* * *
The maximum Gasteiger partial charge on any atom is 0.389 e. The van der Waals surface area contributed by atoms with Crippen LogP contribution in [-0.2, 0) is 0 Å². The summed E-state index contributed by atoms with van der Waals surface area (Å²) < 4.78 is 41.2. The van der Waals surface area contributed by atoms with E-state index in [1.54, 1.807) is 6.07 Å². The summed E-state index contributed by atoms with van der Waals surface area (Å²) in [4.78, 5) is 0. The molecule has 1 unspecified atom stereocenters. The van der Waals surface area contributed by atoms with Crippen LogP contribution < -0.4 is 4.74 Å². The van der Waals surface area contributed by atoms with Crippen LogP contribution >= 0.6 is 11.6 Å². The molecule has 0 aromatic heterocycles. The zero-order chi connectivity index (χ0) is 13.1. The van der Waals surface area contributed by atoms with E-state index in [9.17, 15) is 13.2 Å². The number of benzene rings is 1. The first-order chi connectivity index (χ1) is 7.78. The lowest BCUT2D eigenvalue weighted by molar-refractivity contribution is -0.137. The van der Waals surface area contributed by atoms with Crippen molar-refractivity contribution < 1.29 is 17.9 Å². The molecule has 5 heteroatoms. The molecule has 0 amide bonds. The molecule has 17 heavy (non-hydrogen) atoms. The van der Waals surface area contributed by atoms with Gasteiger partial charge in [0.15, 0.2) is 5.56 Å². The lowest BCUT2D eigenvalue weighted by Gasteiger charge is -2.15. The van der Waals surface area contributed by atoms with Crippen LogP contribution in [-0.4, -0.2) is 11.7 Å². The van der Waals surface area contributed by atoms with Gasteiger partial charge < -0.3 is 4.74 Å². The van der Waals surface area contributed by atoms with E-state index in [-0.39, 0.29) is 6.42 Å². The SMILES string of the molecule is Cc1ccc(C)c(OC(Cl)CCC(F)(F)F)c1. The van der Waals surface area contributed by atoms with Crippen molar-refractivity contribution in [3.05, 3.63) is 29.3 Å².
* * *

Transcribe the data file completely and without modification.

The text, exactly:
The maximum Gasteiger partial charge on any atom is 0.389 e. The van der Waals surface area contributed by atoms with Crippen LogP contribution in [-0.2, 0) is 0 Å². The summed E-state index contributed by atoms with van der Waals surface area (Å²) < 4.78 is 41.2. The van der Waals surface area contributed by atoms with E-state index in [1.54, 1.807) is 6.07 Å². The summed E-state index contributed by atoms with van der Waals surface area (Å²) in [4.78, 5) is 0. The molecule has 1 unspecified atom stereocenters. The van der Waals surface area contributed by atoms with Crippen LogP contribution < -0.4 is 4.74 Å². The van der Waals surface area contributed by atoms with Crippen LogP contribution >= 0.6 is 11.6 Å². The molecule has 0 aromatic heterocycles. The zero-order chi connectivity index (χ0) is 13.1. The van der Waals surface area contributed by atoms with E-state index in [9.17, 15) is 13.2 Å². The number of benzene rings is 1. The first-order chi connectivity index (χ1) is 7.78. The lowest BCUT2D eigenvalue weighted by molar-refractivity contribution is -0.137. The van der Waals surface area contributed by atoms with Crippen molar-refractivity contribution < 1.29 is 17.9 Å². The molecule has 5 heteroatoms. The molecule has 0 amide bonds. The molecule has 17 heavy (non-hydrogen) atoms. The van der Waals surface area contributed by atoms with Gasteiger partial charge in [0.15, 0.2) is 5.56 Å². The lowest BCUT2D eigenvalue weighted by Gasteiger charge is -2.15. The van der Waals surface area contributed by atoms with Crippen LogP contribution in [-0.4, -0.2) is 11.7 Å². The van der Waals surface area contributed by atoms with Gasteiger partial charge < -0.3 is 4.74 Å². The van der Waals surface area contributed by atoms with E-state index in [-0.39, 0.29) is 6.42 Å². The SMILES string of the molecule is Cc1ccc(C)c(OC(Cl)CCC(F)(F)F)c1. The van der Waals surface area contributed by atoms with Crippen molar-refractivity contribution in [3.05, 3.63) is 29.3 Å².